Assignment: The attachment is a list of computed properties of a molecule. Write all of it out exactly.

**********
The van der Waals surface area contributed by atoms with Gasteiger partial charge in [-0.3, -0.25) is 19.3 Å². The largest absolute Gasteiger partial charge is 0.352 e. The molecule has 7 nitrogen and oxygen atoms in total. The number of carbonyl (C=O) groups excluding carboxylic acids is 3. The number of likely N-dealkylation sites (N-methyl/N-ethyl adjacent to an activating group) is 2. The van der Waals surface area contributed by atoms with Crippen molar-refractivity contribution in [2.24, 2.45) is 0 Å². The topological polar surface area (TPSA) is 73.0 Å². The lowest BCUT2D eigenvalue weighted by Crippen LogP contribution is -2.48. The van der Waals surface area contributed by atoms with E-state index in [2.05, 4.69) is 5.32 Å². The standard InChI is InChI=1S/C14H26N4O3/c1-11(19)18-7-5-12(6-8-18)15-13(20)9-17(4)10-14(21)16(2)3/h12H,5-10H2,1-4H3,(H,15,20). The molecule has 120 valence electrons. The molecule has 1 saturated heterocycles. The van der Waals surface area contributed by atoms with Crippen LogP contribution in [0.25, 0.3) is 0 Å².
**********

The van der Waals surface area contributed by atoms with Gasteiger partial charge in [-0.3, -0.25) is 19.3 Å². The largest absolute Gasteiger partial charge is 0.352 e. The molecule has 7 nitrogen and oxygen atoms in total. The number of carbonyl (C=O) groups excluding carboxylic acids is 3. The number of likely N-dealkylation sites (N-methyl/N-ethyl adjacent to an activating group) is 2. The van der Waals surface area contributed by atoms with Crippen molar-refractivity contribution in [2.24, 2.45) is 0 Å². The topological polar surface area (TPSA) is 73.0 Å². The lowest BCUT2D eigenvalue weighted by Crippen LogP contribution is -2.48. The van der Waals surface area contributed by atoms with E-state index in [2.05, 4.69) is 5.32 Å². The standard InChI is InChI=1S/C14H26N4O3/c1-11(19)18-7-5-12(6-8-18)15-13(20)9-17(4)10-14(21)16(2)3/h12H,5-10H2,1-4H3,(H,15,20). The molecule has 120 valence electrons. The molecule has 1 saturated heterocycles. The van der Waals surface area contributed by atoms with Crippen LogP contribution in [0.25, 0.3) is 0 Å².